Chinglish

30
Commit No Nuisance

Com­mit No Nuisance

Forbid To Beam On

For­bid To Beam On

I spot­ted the first sign on the Great Wall. The sign in Chi­nese says: 保护文物 — 请勿便溺。 This can be trans­lated as “Pro­tect the her­itage — don’t soil”. Was the orig­i­nal mean­ing of the sign too harsh for for­eign­ers? We are here just encour­aged to “com­mit no nui­sance”!

I found the other one on the sub­way door. In Chi­nese, it says: 禁止倚靠。 This means “don’t rest/ lean on (the door)”. Which is under­stand much bet­ter than “beam on”!

Luxuriant Grassland, Please Don't Trample

Lux­u­ri­ant Grass­land, Please Don’t Trample

Please, Don't Bomb Into The Ash Here

Please, Don’t Bomb Into The Ash Here!

I found that one when vis­it­ing the Ming Tombs, nearby the Great Wall. In Chi­nese, this is:芳草萋萋,踏之何忍。 A bet­ter trans­la­tion would be “don’t step on the lux­u­ri­ant grass”. Now, let’s look at the pic­ture again: does it look like a patch of lux­u­ri­ant grass to you? I thought so.

This one was my last Ching­lish sign in Bei­jing: it was at the air­port, in the smok­ing room. To be hon­est, when I first read it in Eng­lish, I didn’t have a clue of what it meant. Now, the Chi­nese is: 请不要把烟灰弹入此外。 Lit­er­ally, “don’t throw your ashes in there” (“there” was the air conditioning’s grille). Why “bomb”? I think this is just com­mon air­port paranoia…

Please Don't Climb The Rockeries

Please Don’t Climb The Rockeries

Protecting The Wild Animals Is Protecting Mankind Ourselves

Pro­tect­ing The Wild Ani­mals Is Pro­tect­ing Mankind Ourselves

I found that sign at the Sum­mer Palace. I’m being picky here, because “rock­ery” is a real word(just British). Still, it made me laugh.

This one was found on the Great Wall as well, nearby the Bear Park. In Chi­nese, it says: 保护野生动物,就是保护人类自已。 Basi­cally, “Wildlife pro­tec­tion is also the pro­tec­tion of mankind”.

Take Care Of Head

Take Care Of Head

Be Care Of The Distance

Be Care Of The Distance

This one was taken nearby the Silk Mar­ket. In Chi­nese, this is: 小心碰头. This can be lit­er­ally trans­lated as “don’t bump your head”, or bet­ter, “watch your head”.

The last one is per­haps the most mys­te­ri­ous of all. I found it in the mid­dle of a street and it says: 注意距离。The trans­la­tion is almost accu­rate: it would say it’s more like “watch the dis­tance”. But what did they mean? Could that be “main­tain an appro­pri­ate dis­tance” and thus refer to peo­ple rather than, as I had assume, to traf­fic? Was this sign encour­ag­ing the “个人区域” (“per­sonal space”)? This is a mys­tery to me!

In all fair­ness, I must admit there are less “Ching­lish” signs than let’s say ten years ago! Yet, they still make me laugh…

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About Author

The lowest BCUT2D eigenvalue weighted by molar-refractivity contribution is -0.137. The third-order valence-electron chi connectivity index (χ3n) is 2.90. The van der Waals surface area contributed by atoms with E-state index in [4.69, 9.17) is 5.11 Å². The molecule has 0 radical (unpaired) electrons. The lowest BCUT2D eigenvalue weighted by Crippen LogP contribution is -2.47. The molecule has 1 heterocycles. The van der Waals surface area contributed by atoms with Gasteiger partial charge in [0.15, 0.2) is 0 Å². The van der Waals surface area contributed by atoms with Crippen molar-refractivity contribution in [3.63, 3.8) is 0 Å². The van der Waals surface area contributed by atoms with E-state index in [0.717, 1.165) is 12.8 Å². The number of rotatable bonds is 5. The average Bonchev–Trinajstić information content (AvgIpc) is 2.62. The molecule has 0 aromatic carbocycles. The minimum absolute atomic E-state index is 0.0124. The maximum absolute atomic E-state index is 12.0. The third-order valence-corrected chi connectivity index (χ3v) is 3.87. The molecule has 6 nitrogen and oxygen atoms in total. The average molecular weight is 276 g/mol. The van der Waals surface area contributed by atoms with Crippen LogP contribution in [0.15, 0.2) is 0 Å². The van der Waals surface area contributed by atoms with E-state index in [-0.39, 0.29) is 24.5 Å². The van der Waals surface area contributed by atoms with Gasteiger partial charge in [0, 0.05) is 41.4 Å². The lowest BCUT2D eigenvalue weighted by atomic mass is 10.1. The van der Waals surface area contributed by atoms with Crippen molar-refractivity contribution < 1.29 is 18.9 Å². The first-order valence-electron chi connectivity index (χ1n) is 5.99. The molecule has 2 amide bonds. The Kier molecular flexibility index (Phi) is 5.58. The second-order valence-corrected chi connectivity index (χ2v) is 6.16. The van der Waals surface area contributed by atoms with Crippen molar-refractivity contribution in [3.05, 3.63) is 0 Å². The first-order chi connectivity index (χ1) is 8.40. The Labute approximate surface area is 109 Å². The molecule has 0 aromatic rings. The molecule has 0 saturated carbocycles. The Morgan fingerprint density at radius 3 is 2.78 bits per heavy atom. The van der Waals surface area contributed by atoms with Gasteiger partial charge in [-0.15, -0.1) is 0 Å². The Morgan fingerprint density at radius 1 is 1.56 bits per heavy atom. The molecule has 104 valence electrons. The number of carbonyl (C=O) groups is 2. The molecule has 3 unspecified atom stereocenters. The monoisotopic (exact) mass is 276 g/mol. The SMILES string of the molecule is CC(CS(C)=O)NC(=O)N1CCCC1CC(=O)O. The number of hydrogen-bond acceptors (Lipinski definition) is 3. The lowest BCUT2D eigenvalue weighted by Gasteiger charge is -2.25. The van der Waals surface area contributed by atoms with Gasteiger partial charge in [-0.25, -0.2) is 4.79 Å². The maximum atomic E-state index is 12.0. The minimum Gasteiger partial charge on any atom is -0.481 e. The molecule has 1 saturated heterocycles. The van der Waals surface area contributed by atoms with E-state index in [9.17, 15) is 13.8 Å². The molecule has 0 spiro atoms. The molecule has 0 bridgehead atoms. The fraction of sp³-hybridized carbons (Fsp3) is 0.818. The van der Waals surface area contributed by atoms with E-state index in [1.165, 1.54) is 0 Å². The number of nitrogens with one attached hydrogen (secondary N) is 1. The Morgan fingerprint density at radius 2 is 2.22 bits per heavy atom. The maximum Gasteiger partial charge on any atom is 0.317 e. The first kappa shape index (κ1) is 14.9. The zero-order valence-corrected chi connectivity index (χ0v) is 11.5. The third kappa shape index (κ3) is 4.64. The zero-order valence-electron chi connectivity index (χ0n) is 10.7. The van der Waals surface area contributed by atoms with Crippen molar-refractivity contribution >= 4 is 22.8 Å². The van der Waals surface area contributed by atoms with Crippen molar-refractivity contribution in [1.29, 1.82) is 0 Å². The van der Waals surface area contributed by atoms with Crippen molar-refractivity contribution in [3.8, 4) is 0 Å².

French woman in English Canada. World citizen, new mom, traveler, translator, writer and photographer. Looking for comrades to start a new revolution.

30 Comments

  1. @sir jorge of cul­ver — I haven’t seen to many Spang­lish in Mex­ico… but my Eng­lish wasn’t that good then.

    @Linguist-in-Waiting — Thanks for the link, I had a few good laughs!

    @Bluefish — I just can’t read non-simplified but I see what you mean… In Hong Kong, it was hard for me to deci­pher anything!

    @shionge — I’d love to see some exam­ples! I some­times speak and write Frang­lish as well ;-)

    @Annie — I’d love to see that! Most Indi­ans I have met abroad spoke great English.

    @beaverboosh — Bet they should have! :lol:

    @Seraphine — But­ter is cute, that should be your new user­name! ;-) In Span­ish, Feng would say “yo quiero nuevo” instead of “huevos” (“I want new” instead of “I want eggs”).

    @Liz — Some­times, I have no clue. Some are just dictionary-translated, like we get the mean­ing but we wouldn’t say that. Or they are direct trans­la­tion of Chi­nese idiomatic expres­sions, like the “mankind our­selves”, it’s the way you would say it in Chinese.

    @Aiglee — It was fun ;-)

    @expatraveler — To be fair, most signs are actu­ally pretty well trans­lated. And at least, they are trans­lated… it’s eas­ier for for­eign­ers, even if there is some Chinglish!

    @Keshi — Long time no see, I gotta visit!

    @kevin — Ooops… see, I speak Franese (French/ Chi­nese) some­times too! :lol:

    @David Yang — No Ching­lish here, your com­ment was per­fect… and thanks for vis­it­ing! I went to Bei­jing a few times and to be hon­est, I found the city is mak­ing great progress. 说英语的中国人越来越多, 他们的英语也越来越好! 我去北京的上次,上出租汽车,点菜,买东西等等的时候,大部分的人连一个句子也不会说。对不起,我的汉语也不那么好。。。

    @Priyank — Oh for­tune cook­ies.. these are hilarious!

    @nhuong — It is much bet­ter than it used to be. I had to look hard for them ;-)

    @Ulquiorra — Ching­lish is always fun!

    @RennyBA — Makes me laugh in every language ;-)

    @DianeCA — Good girl, you’re ready to go travel in China! :lol:

    @kristin — Yeah… and we get lost too!

    @Shantanu — I need to check out “Ing­lish” now then.

    @kyh — Ah, thanks for the expla­na­tion! I for­got about this “tan/ dan”! I was won­der­ing as well…

    @saraht43 — Thank you!

    @daria369 — Thank you for the praise and also for shar­ing your expe­ri­ence! My French is weird now too, after liv­ing in Canada for so many years… when I speak to my par­ents I some­times trans­late Eng­lish expres­sion in French and it doesn’t mean anything.

    @SilverNeurotic — It’s a fun activ­ity trust me ;-)

    @cchiovitti — Nah, only works for Chi­nese people ;-)

  2. Pingback: China Carnival #15: Chinglish, High School, Mandarin | ChinaBlog.cc - Timeless China Blog

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